With Deadline Looming, UAW Poised to Strike Big Three

With a Thursday night deadline looming and the sides still described as “far apart,” a strike by United Auto Workers against the Detroit three automakers – Ford, GM and Stellantis – seems increasingly likely.

According to a report from CNBC, UAW President Shawn Fain said Ford has offered a 20% pay increase over four years, followed by GM at 18% and Stellantis at 17.5%. That pales in comparison to the roughly 40% the UAW is looking, which is more in line with what the automakers have given CEOs recently.

In addition to the wage increases, the union is also seeking cost-of-living adjustments, bonuses and job security.

He said the strike will start at a limited number of locations, followed by others, if required.

In a Facebook Live event Wednesday, Fain accused the automakers of bad-faith bargaining.

““If the companies continue to bargain in bad faith … then our strikes are going to continue to grow … We’re going to hit where we need to hit,” Fain said during the  event.

He said the strike will start at a limited number of locations, followed by others, if required, CNBC reported, although he also said “an all-out strike is still a possibility.”

If there are strikes, the union will not negotiate Friday, instead conducting a rally in Detroit with U.S. Sen. Bernie Sanders, the progressive lawmaker from Vermont.

“I’ll tell you this, I’m at peace with a decision to strike if we have to because I know that we’re on the right side of this battle,” Fain said after discussing his faith in religion and the union. “It’s a battle of the working class against the rich; the haves versus the have-nots; the billionaire class against everybody else.”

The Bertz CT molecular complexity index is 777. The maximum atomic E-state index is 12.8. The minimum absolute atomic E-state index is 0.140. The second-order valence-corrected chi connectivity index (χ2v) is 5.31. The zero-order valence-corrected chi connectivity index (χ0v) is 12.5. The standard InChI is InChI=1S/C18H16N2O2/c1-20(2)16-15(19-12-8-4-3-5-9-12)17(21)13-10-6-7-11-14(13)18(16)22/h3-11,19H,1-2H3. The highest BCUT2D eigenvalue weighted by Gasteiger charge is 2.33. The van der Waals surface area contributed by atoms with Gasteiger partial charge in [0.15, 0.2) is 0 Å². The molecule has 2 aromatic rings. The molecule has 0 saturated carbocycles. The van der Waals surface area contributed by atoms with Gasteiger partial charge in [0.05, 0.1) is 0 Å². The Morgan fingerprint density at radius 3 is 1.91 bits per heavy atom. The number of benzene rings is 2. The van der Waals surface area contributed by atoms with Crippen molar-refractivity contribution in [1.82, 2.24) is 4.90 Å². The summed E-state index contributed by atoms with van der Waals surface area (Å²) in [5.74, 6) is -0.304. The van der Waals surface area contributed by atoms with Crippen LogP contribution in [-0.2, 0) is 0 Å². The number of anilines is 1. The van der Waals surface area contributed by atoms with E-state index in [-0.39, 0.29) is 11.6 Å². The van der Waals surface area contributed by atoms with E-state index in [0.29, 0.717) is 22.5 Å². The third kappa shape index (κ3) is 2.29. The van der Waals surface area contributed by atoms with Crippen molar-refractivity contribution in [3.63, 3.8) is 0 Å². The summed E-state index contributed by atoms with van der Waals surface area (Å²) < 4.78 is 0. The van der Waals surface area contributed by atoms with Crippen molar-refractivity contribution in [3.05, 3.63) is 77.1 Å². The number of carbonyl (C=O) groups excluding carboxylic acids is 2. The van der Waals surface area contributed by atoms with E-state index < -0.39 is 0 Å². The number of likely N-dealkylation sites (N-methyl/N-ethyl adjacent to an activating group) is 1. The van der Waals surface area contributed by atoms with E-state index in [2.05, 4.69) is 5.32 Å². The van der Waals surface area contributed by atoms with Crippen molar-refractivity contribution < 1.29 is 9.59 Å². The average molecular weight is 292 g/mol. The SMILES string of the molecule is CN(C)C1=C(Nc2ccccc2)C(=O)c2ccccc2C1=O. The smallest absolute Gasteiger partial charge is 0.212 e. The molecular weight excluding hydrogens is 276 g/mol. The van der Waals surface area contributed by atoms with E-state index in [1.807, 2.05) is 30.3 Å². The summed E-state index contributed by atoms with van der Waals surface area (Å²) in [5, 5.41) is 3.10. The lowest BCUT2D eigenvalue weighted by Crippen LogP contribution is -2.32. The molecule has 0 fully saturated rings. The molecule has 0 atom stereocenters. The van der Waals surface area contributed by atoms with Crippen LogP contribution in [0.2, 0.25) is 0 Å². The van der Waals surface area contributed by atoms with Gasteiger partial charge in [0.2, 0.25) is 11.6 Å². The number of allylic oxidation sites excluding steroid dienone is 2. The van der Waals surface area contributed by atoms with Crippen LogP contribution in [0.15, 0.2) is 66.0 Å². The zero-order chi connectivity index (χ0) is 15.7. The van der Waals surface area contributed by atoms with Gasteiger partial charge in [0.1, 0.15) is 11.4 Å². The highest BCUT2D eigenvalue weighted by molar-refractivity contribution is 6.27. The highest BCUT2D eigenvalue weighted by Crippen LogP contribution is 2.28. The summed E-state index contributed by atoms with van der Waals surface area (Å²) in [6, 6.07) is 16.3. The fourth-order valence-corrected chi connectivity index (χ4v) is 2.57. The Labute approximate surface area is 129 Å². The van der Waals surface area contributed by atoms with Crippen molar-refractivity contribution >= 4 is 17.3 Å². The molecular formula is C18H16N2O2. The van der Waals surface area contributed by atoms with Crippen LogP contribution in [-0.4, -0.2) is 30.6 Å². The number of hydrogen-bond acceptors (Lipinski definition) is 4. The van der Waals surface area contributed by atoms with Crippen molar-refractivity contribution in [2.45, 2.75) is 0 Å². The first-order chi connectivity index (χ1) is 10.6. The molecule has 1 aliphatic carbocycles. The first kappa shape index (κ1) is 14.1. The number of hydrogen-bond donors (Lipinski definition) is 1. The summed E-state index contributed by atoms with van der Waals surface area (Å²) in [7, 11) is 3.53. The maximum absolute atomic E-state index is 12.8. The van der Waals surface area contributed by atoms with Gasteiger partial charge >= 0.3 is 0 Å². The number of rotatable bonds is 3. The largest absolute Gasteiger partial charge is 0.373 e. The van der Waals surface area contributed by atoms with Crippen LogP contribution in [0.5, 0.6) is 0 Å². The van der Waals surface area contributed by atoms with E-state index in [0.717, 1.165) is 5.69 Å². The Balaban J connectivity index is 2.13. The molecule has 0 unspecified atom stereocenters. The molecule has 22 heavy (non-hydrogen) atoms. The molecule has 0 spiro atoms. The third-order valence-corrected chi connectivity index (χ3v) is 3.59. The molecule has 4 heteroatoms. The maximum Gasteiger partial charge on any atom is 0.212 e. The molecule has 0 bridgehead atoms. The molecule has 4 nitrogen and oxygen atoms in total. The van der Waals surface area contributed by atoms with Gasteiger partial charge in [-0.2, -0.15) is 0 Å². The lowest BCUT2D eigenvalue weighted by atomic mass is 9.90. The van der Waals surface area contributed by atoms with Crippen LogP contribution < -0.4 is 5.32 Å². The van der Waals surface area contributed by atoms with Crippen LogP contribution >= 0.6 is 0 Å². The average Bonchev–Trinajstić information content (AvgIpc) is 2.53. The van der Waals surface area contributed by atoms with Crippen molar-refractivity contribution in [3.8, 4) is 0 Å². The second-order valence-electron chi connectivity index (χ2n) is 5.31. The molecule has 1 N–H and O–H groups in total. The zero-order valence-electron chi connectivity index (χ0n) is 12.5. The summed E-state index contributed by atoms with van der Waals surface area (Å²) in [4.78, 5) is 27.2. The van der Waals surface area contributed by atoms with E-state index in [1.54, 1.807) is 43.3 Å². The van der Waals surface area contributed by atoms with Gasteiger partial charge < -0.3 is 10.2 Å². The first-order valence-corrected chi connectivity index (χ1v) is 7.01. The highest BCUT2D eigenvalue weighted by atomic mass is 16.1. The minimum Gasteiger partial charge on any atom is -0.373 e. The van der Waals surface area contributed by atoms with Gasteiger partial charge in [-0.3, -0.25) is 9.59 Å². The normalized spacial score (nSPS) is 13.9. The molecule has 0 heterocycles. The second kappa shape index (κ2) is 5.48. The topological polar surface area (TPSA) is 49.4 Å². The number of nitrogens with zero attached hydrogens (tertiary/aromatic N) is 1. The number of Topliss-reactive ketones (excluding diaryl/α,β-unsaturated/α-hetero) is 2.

Key demands from the union have included 40% hourly pay increases, a reduced 32-hour workweek, a shift back to traditional pensions, the elimination of compensation tiers and a restoration of cost-of-living adjustments, among other items.

Other demands included:

  • A four-day work week.
  • The return of automatic pay increases tied to inflation.
  • Stricter limits on how long workers can be considered “temporary” staff who do not receive union benefits.

Ford CEO Jim Farley criticized several of Fain’s statements in a statement released by the company, saying the automaker has not “received any genuine counteroffer” to the last proposal from the union.

Farley defended the company’s recent proposals, saying “if there is a strike, it’s not because Ford didn’t make a great offer.”

GM said in a statement that the company continues to bargain with the union and “have presented additional strong offers.”

“This includes historic guaranteed annual wage increases, investments in our U.S. manufacturing plants to provide opportunities for all, and shortening the time for in-progression employees to reach maximum wages,” the statement read.GM said in an emailed statement.